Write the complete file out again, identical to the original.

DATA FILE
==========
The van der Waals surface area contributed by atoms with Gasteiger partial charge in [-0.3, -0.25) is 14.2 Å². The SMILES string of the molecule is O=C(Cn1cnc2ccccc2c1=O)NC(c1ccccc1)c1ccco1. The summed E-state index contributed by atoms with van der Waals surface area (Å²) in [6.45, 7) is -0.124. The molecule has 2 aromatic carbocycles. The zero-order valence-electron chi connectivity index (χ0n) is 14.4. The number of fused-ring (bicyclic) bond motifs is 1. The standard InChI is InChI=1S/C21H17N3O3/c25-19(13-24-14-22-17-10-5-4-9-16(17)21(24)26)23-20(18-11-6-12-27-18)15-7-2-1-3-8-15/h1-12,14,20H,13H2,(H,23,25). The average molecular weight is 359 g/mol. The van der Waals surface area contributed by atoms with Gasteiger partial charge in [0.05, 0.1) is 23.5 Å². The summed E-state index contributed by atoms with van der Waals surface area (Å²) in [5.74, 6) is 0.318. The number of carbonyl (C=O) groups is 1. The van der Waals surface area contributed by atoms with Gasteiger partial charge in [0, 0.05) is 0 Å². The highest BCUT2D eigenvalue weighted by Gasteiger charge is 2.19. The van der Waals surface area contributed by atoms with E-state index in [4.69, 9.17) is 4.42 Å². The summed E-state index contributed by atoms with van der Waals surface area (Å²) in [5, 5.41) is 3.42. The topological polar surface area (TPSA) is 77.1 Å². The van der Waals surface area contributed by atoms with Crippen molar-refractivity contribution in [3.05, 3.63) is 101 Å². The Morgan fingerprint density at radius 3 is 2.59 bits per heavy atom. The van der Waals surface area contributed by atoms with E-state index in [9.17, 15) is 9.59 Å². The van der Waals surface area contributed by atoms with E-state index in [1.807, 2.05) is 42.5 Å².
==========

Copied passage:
The van der Waals surface area contributed by atoms with Gasteiger partial charge in [-0.3, -0.25) is 14.2 Å². The SMILES string of the molecule is O=C(Cn1cnc2ccccc2c1=O)NC(c1ccccc1)c1ccco1. The summed E-state index contributed by atoms with van der Waals surface area (Å²) in [6.45, 7) is -0.124. The molecule has 2 aromatic carbocycles. The zero-order valence-electron chi connectivity index (χ0n) is 14.4. The number of fused-ring (bicyclic) bond motifs is 1. The standard InChI is InChI=1S/C21H17N3O3/c25-19(13-24-14-22-17-10-5-4-9-16(17)21(24)26)23-20(18-11-6-12-27-18)15-7-2-1-3-8-15/h1-12,14,20H,13H2,(H,23,25). The average molecular weight is 359 g/mol. The van der Waals surface area contributed by atoms with Gasteiger partial charge in [0.05, 0.1) is 23.5 Å². The summed E-state index contributed by atoms with van der Waals surface area (Å²) in [5.74, 6) is 0.318. The number of carbonyl (C=O) groups is 1. The van der Waals surface area contributed by atoms with Gasteiger partial charge in [0, 0.05) is 0 Å². The highest BCUT2D eigenvalue weighted by Gasteiger charge is 2.19. The van der Waals surface area contributed by atoms with E-state index in [4.69, 9.17) is 4.42 Å². The summed E-state index contributed by atoms with van der Waals surface area (Å²) in [5, 5.41) is 3.42. The topological polar surface area (TPSA) is 77.1 Å². The van der Waals surface area contributed by atoms with Crippen molar-refractivity contribution in [3.05, 3.63) is 101 Å². The Morgan fingerprint density at radius 3 is 2.59 bits per heavy atom. The van der Waals surface area contributed by atoms with E-state index in [9.17, 15) is 9.59 Å². The van der Waals surface area contributed by atoms with E-state index in [1.807, 2.05) is 42.5 Å².